Save-a-thon, Week 1

I’ve concluded Week 1 of my “I’m spending the least amount of money humanly possible” campaign. Mostly, this campaign is focused on groceries, as that is where the bulk of my weekly spending occurs.

I was determined to get my average weekly grocery spend down to $100 per week (from about $250 per week). I wasn’t as diligent as I could have been in planning meals or clipping coupons (I actually didn’t clip any). What I *did* do is only stock up on things that: 1) My family eats all the time or 2) I knew exactly how and when I would prepare. I shopped at Trader Joe’s (cheap) and Safeway (where I have a discount card).

In the end, I spent $107 for the week to feed myself, my ex, and our two-year old. Not bad, eh?

Things I did to achieve this:

  1. Ate cereal and milk for breakfast.
  2. Drank free office-brewed coffee.
  3. Brought my lunch to work instead of take-out.
  4. Used frozen veggies in my cooking rather than fresh.
  5. Purposely made extra food for dinner so I could have leftovers for the next day’s lunch – it’s all about economies of scale.
  6. Cut out (most of) the diet soda I drink.
  7. Bought generic brands of everyday products.
  8. Bought items that were on sale at the market and planned meals around that week’s “specials.”

I’m pretty intrigued by saving money with coupons (I keep hearing about these women who get hundreds of dollars of groceries practically for free), but have yet to try it. Where do you find these coupons besides the Sunday paper? I’m not really into signing up for any type of website / service and I certainly don’t want to pay for it. Tips, please!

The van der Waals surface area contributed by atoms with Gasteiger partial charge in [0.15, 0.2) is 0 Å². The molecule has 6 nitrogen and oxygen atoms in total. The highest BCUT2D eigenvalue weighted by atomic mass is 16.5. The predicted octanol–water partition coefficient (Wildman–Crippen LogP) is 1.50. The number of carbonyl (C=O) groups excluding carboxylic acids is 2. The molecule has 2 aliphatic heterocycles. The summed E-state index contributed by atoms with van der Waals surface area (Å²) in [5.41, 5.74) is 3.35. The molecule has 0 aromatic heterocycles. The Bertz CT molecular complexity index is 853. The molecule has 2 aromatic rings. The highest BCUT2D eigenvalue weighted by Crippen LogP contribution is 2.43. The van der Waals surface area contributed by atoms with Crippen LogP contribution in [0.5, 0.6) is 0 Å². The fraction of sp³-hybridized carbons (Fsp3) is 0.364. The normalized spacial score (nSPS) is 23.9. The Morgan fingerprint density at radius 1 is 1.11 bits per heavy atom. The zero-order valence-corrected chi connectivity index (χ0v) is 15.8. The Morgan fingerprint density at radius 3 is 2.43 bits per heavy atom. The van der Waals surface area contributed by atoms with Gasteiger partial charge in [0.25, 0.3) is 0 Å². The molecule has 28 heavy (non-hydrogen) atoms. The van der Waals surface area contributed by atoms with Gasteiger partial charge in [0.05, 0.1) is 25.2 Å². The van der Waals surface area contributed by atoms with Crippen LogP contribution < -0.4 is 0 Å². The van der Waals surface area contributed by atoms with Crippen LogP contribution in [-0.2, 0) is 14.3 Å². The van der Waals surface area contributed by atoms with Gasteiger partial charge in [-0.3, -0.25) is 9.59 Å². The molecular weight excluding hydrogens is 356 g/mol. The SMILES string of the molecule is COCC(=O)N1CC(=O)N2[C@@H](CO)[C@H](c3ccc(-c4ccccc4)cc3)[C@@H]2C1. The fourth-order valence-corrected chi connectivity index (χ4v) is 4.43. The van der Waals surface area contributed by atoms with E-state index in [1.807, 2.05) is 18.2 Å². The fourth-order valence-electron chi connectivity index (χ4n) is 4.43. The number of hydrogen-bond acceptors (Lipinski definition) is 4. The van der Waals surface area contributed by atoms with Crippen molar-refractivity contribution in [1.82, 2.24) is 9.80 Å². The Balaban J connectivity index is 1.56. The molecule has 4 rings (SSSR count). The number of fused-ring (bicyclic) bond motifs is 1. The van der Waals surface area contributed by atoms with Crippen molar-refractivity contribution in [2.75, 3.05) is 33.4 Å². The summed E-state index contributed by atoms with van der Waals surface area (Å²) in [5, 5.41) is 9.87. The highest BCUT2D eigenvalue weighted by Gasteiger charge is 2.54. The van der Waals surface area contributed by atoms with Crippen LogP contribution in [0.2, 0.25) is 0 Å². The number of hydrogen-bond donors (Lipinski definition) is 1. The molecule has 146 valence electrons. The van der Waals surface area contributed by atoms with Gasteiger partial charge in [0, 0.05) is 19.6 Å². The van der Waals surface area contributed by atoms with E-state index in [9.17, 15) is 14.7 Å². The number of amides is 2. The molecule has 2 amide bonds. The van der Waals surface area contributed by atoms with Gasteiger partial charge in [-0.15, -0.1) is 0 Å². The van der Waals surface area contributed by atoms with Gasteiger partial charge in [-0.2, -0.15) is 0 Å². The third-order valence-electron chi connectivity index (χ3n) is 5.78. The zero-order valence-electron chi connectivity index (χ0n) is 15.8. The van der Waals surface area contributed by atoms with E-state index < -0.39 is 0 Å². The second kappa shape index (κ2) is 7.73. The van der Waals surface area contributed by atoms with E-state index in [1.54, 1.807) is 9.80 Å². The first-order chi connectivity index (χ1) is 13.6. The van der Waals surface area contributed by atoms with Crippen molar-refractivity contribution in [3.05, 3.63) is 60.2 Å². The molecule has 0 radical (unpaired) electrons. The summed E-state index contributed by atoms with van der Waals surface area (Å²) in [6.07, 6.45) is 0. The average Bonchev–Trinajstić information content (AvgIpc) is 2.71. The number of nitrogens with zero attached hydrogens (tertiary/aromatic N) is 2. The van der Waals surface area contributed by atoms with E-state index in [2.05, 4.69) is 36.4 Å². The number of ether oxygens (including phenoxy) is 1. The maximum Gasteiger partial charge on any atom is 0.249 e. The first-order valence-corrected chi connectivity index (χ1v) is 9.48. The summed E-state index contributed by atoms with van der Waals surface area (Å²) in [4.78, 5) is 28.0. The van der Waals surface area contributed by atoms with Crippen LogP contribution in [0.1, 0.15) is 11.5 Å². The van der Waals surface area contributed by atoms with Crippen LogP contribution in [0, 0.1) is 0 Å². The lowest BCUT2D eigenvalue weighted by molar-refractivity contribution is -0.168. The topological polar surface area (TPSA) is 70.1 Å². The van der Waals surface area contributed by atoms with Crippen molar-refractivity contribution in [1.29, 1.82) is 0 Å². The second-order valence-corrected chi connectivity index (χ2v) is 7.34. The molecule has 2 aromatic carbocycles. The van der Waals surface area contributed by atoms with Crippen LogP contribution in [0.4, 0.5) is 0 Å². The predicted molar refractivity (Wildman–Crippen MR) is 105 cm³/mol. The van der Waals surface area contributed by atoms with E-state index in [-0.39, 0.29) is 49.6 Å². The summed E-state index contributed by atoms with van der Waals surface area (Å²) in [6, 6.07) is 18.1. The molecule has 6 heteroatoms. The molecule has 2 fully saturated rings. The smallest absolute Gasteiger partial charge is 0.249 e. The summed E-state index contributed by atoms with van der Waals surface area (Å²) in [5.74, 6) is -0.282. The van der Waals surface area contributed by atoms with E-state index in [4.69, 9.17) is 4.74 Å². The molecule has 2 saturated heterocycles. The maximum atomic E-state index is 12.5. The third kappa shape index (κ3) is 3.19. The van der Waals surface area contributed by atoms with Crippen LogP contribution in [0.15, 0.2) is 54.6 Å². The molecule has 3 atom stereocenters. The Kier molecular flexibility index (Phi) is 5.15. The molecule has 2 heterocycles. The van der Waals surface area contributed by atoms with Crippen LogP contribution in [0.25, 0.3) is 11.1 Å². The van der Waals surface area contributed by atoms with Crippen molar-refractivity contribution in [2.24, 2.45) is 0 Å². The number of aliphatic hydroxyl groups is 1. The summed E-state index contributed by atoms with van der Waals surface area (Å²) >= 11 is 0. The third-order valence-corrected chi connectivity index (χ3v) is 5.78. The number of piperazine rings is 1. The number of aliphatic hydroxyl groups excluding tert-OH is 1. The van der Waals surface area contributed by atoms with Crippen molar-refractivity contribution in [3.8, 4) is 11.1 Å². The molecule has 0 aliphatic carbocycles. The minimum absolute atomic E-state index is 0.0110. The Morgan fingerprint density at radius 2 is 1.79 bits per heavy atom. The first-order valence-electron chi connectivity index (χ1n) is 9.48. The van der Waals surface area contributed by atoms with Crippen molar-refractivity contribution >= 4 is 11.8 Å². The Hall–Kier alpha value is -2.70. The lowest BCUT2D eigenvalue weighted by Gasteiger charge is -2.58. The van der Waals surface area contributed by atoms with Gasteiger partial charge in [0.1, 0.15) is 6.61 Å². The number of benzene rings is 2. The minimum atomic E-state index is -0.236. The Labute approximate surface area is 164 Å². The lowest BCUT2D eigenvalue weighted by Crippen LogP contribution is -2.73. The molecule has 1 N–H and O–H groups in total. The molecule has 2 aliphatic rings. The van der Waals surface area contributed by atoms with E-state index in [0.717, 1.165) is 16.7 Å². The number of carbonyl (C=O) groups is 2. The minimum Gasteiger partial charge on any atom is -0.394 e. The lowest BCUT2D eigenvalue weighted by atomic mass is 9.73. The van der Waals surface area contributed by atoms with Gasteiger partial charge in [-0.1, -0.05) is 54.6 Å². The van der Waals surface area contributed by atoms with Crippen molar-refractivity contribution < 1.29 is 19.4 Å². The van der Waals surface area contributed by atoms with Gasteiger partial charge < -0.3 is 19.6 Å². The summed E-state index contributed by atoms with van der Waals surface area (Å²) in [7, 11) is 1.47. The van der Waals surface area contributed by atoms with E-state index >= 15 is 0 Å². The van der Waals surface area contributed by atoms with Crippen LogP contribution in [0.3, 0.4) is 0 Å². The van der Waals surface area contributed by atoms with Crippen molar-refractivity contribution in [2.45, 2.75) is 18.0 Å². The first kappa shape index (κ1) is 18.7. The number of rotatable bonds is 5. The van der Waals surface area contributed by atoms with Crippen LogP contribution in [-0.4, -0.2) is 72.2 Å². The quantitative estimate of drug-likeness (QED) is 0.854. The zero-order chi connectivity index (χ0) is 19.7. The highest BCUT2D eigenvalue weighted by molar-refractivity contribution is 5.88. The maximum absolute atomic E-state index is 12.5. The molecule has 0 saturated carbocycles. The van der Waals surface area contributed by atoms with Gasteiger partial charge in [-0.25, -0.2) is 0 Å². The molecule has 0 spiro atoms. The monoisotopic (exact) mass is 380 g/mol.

Share your saving tips and help inspire me – and others.

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5 Replies to “Save-a-thon, Week 1”

  1. Trader Joe’s is cheap???
    Where do you live?

    I go to Trader Joe’s because they have stuff that other stores don’t have. And that’s exactly the reason why they are NOT necessarily cheap.
    But it’s an excellent store anyway.

  2. Me and my partner are also trying to figure out ways to cut down our bills, given the rising cost of absolutely everything in the UK.

    One thing we’ve recently got into, and have had good results already, is growing your own stuff. If you’ve got time to plant a few sides and water them every so often, in the long run you end saving a bomb. Admittedly it won’t happen overnight because you’ve got to wait for everything to grow, but once it has done you’ll begrudge ever paying for herbs and vegetables ever again!

  3. I’m interested in this sort of thing as a college budgeted individual, but the blog doesn’t give nearly enough details in the break down of the food bought and meals made.

  4. Hey Erica,

    Try the following link: Mommy Saves Big

    Sometimes I will find a coupon I can use, sometimes not. If you shop at Target, you can go to their website and they will allow you to print coupons for foodstuff they sell.

    You could try coupon.com too. Hope this helps a little.

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